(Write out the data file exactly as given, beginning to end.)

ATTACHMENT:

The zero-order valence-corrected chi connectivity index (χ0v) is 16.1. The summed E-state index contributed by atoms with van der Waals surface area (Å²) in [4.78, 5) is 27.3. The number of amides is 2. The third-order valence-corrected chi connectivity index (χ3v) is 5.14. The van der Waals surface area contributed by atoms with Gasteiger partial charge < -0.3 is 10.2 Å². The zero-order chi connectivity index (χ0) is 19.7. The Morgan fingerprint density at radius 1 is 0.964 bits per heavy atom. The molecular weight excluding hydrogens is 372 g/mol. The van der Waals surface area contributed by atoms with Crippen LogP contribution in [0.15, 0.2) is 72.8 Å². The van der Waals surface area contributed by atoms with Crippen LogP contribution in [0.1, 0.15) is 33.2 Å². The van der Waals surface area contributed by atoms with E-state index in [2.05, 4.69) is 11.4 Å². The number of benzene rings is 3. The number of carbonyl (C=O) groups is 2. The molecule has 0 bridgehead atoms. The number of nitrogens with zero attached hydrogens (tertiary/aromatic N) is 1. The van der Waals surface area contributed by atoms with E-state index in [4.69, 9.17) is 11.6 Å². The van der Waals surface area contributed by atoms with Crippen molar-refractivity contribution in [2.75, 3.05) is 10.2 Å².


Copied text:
The zero-order valence-corrected chi connectivity index (χ0v) is 16.1. The summed E-state index contributed by atoms with van der Waals surface area (Å²) in [4.78, 5) is 27.3. The number of amides is 2. The third-order valence-corrected chi connectivity index (χ3v) is 5.14. The van der Waals surface area contributed by atoms with Gasteiger partial charge < -0.3 is 10.2 Å². The zero-order chi connectivity index (χ0) is 19.7. The Morgan fingerprint density at radius 1 is 0.964 bits per heavy atom. The molecular weight excluding hydrogens is 372 g/mol. The van der Waals surface area contributed by atoms with Crippen LogP contribution in [0.15, 0.2) is 72.8 Å². The van der Waals surface area contributed by atoms with Crippen LogP contribution in [0.1, 0.15) is 33.2 Å². The van der Waals surface area contributed by atoms with E-state index in [2.05, 4.69) is 11.4 Å². The number of benzene rings is 3. The number of carbonyl (C=O) groups is 2. The molecule has 0 bridgehead atoms. The number of nitrogens with zero attached hydrogens (tertiary/aromatic N) is 1. The van der Waals surface area contributed by atoms with E-state index in [4.69, 9.17) is 11.6 Å². The van der Waals surface area contributed by atoms with Crippen molar-refractivity contribution in [2.75, 3.05) is 10.2 Å².